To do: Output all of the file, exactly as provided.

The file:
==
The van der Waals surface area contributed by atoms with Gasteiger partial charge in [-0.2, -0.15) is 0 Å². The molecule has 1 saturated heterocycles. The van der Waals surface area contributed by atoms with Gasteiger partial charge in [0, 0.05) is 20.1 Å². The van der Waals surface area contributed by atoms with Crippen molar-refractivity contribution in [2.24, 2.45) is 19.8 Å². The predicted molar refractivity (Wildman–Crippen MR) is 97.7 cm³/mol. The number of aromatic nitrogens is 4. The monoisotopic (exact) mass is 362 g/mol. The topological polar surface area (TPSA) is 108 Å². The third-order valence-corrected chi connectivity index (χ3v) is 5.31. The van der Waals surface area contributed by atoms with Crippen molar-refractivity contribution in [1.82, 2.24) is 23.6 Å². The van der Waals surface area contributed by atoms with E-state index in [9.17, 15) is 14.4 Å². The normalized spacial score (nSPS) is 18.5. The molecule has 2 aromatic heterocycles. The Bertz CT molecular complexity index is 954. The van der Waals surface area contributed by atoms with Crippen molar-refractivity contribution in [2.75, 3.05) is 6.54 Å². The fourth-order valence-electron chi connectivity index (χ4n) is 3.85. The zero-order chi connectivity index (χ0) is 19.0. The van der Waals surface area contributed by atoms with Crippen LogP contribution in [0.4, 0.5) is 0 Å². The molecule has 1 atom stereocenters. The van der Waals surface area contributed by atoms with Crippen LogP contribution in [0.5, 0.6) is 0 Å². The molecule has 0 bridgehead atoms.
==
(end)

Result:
The van der Waals surface area contributed by atoms with Gasteiger partial charge in [-0.2, -0.15) is 0 Å². The molecule has 1 saturated heterocycles. The van der Waals surface area contributed by atoms with Gasteiger partial charge in [0, 0.05) is 20.1 Å². The van der Waals surface area contributed by atoms with Crippen molar-refractivity contribution in [2.24, 2.45) is 19.8 Å². The predicted molar refractivity (Wildman–Crippen MR) is 97.7 cm³/mol. The number of aromatic nitrogens is 4. The monoisotopic (exact) mass is 362 g/mol. The topological polar surface area (TPSA) is 108 Å². The third-order valence-corrected chi connectivity index (χ3v) is 5.31. The van der Waals surface area contributed by atoms with Crippen molar-refractivity contribution in [1.82, 2.24) is 23.6 Å². The van der Waals surface area contributed by atoms with E-state index in [9.17, 15) is 14.4 Å². The normalized spacial score (nSPS) is 18.5. The molecule has 2 aromatic heterocycles. The Bertz CT molecular complexity index is 954. The van der Waals surface area contributed by atoms with Crippen molar-refractivity contribution in [2.75, 3.05) is 6.54 Å². The fourth-order valence-electron chi connectivity index (χ4n) is 3.85. The zero-order chi connectivity index (χ0) is 19.0. The van der Waals surface area contributed by atoms with Crippen LogP contribution in [0.4, 0.5) is 0 Å². The molecule has 1 atom stereocenters. The van der Waals surface area contributed by atoms with Crippen LogP contribution in [0.5, 0.6) is 0 Å². The molecule has 0 bridgehead atoms.